VI. Clinical Implications

Behavioral economic theories and the tools derived from them offer potential to inform and guide substance use intervention and treatment. They may help to identify individuals who are more vulnerable to problematic substance use or more resistant to treatment. For example, one study of heavy-drinking college students found that indices derived from an alcohol demand curve (i.e., maximum alcohol expenditure, sensitivity of consumption to increasing price) predicted alcohol treatment response 6 months later [136]. That is, students who demonstrated greater demand for alcohol at baseline (i.e., willing to pay more for a drink, less sensitive to increasing cost) were less likely to change their drinking behavior following the intervention. Furthermore, adolescents who discounted monetary rewards more on the Experiential Discounting Task were less successful in abstaining in a smoking cessation program [137]. Among a sample of adolescents enrolled in a clinical trial for marijuana abuse and dependence, delay discounting predicted several different treatment outcomes [138]. Also of note, even after controlling for nicotine dependence and sensation-seeking, delayed reward discounting (Monetary Choice Questionnaire) predicted days to first smoking lapse in a sample of heavy drinkers undergoing smoking cessation treatment [139]. Finally, greater discounting at baseline predicted smoking status (currently smoking) 24 weeks later in a treatment sample of post-partum women [140]. Together, these findings suggest that behavioral economic measures can potentially serve as a more implicit marker for treatment readiness and may help predict outcomes (percent days abstinent, time to relapse, treatment retention). Additionally, elevated scores could help clinicians identify higher-risk patients for specialized skill-building to increase inhibition, improve planning and decision making, heighten financial precautions and increase involvement in alternative non-substance related activities.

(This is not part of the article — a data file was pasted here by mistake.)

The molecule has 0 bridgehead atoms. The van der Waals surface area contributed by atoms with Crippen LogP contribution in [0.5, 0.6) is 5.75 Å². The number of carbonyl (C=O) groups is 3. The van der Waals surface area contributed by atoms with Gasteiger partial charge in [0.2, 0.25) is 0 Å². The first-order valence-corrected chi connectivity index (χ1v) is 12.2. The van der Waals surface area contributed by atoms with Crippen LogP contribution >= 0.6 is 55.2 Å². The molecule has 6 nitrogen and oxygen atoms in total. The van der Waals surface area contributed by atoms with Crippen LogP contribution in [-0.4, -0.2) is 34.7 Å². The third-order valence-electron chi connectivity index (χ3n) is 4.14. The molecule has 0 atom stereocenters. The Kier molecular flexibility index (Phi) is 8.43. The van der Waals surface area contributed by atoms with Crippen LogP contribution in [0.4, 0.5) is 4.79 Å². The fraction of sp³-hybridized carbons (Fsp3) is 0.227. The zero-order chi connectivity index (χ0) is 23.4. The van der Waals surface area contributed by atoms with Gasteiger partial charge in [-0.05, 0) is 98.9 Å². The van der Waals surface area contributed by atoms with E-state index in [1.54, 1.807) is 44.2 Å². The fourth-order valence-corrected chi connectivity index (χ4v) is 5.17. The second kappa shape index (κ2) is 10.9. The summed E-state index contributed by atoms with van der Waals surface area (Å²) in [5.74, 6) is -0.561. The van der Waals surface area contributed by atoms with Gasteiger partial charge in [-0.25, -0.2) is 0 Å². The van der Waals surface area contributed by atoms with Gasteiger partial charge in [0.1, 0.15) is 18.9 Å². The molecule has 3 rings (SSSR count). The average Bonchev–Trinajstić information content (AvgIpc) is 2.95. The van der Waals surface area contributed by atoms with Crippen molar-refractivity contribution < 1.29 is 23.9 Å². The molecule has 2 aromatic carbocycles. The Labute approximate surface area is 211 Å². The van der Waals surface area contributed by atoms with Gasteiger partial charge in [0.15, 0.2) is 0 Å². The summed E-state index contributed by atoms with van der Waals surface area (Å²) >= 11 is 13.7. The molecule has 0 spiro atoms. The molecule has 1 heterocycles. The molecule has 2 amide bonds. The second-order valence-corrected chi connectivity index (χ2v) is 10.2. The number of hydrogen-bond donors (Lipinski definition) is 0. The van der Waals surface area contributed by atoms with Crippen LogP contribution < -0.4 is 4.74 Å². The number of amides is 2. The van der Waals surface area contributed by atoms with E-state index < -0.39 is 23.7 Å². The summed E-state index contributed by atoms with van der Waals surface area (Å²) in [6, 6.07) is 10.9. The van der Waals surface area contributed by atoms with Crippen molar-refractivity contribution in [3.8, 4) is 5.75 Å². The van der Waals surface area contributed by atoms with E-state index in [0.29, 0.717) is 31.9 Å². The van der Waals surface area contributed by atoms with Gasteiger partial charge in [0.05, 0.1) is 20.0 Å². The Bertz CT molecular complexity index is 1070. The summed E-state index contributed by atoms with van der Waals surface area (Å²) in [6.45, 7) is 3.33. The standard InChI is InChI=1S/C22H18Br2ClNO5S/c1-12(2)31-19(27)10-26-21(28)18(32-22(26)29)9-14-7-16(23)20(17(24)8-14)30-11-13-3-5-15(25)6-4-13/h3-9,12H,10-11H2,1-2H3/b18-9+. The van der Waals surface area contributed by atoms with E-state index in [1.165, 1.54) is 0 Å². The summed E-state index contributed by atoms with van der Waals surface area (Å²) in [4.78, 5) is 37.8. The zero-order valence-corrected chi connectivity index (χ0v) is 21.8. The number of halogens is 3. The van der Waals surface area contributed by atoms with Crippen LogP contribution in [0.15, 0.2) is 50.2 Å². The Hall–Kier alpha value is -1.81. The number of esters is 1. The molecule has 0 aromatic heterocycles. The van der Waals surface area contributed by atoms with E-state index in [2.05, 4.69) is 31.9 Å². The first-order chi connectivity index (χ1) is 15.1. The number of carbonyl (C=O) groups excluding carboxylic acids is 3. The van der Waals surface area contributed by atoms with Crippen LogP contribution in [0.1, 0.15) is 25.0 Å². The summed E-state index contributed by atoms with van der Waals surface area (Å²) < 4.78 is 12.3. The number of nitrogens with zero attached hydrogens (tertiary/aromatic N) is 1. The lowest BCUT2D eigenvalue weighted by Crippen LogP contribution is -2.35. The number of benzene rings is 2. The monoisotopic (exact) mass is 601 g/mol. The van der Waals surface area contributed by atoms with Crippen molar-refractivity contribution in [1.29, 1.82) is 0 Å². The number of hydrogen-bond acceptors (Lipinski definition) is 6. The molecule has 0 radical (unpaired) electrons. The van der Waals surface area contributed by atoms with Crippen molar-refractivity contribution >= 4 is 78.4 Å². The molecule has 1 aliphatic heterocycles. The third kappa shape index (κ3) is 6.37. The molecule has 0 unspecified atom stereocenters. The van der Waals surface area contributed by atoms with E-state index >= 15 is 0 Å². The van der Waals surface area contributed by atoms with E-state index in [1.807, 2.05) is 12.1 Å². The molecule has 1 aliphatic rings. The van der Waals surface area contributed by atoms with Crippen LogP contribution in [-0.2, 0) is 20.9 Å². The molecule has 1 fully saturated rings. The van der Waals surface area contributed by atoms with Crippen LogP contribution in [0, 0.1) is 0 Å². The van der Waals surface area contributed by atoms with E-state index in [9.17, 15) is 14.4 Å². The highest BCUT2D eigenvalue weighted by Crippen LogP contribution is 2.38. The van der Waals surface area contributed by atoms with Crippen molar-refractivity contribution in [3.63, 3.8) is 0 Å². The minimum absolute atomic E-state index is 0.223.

Behavioral economic methods may also be valuable in the assessment of treatment medications. As noted by Bickel and colleagues [141], changes in price sensitivity or elasticity of demand for a substance measured in the laboratory may provide proxies for the efficacy of drug abuse medications (e.g., methadone). Effective medications would be expected to shift (reduce) the demand for the abused drug as price increases. Demand curves can also be used to evaluate the relative motivation for substances versus other rewarding alternatives [141, 142]. For instance, adolescent smokers with lower motivation to change smoking behavior exhibited greater demand intensity (number of cigarettes consumed when free) on the Cigarette Purchase Task [130]. Behavioral economic measures of demand and elasticity may therefore provide an objective and sensitive index of motivation to reduce or abstain from substance use. Accordingly, systematic data on the relationship between behavioral economic indices and self-report measures of motivation to change behavior (e.g., quit or reduce substance use) would be valuable in the context of treatment.